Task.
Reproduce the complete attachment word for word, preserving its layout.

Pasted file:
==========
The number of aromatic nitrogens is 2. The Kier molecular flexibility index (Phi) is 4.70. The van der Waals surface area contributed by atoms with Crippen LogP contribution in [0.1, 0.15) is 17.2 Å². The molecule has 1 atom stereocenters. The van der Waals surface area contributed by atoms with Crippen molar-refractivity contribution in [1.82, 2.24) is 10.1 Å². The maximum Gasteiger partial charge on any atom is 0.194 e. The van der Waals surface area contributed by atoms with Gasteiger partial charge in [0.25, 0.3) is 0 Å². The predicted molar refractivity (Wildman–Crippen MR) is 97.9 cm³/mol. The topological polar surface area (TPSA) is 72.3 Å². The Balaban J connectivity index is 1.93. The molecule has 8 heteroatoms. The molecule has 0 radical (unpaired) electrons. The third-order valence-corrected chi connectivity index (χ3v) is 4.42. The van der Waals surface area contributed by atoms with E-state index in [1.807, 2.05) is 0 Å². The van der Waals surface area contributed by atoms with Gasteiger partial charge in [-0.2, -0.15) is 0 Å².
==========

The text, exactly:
The number of aromatic nitrogens is 2. The Kier molecular flexibility index (Phi) is 4.70. The van der Waals surface area contributed by atoms with Crippen LogP contribution in [0.1, 0.15) is 17.2 Å². The molecule has 1 atom stereocenters. The van der Waals surface area contributed by atoms with Crippen molar-refractivity contribution in [1.82, 2.24) is 10.1 Å². The maximum Gasteiger partial charge on any atom is 0.194 e. The van der Waals surface area contributed by atoms with Gasteiger partial charge in [0.25, 0.3) is 0 Å². The predicted molar refractivity (Wildman–Crippen MR) is 97.9 cm³/mol. The topological polar surface area (TPSA) is 72.3 Å². The Balaban J connectivity index is 1.93. The molecule has 8 heteroatoms. The molecule has 0 radical (unpaired) electrons. The third-order valence-corrected chi connectivity index (χ3v) is 4.42. The van der Waals surface area contributed by atoms with E-state index in [1.807, 2.05) is 0 Å². The van der Waals surface area contributed by atoms with Gasteiger partial charge in [-0.2, -0.15) is 0 Å².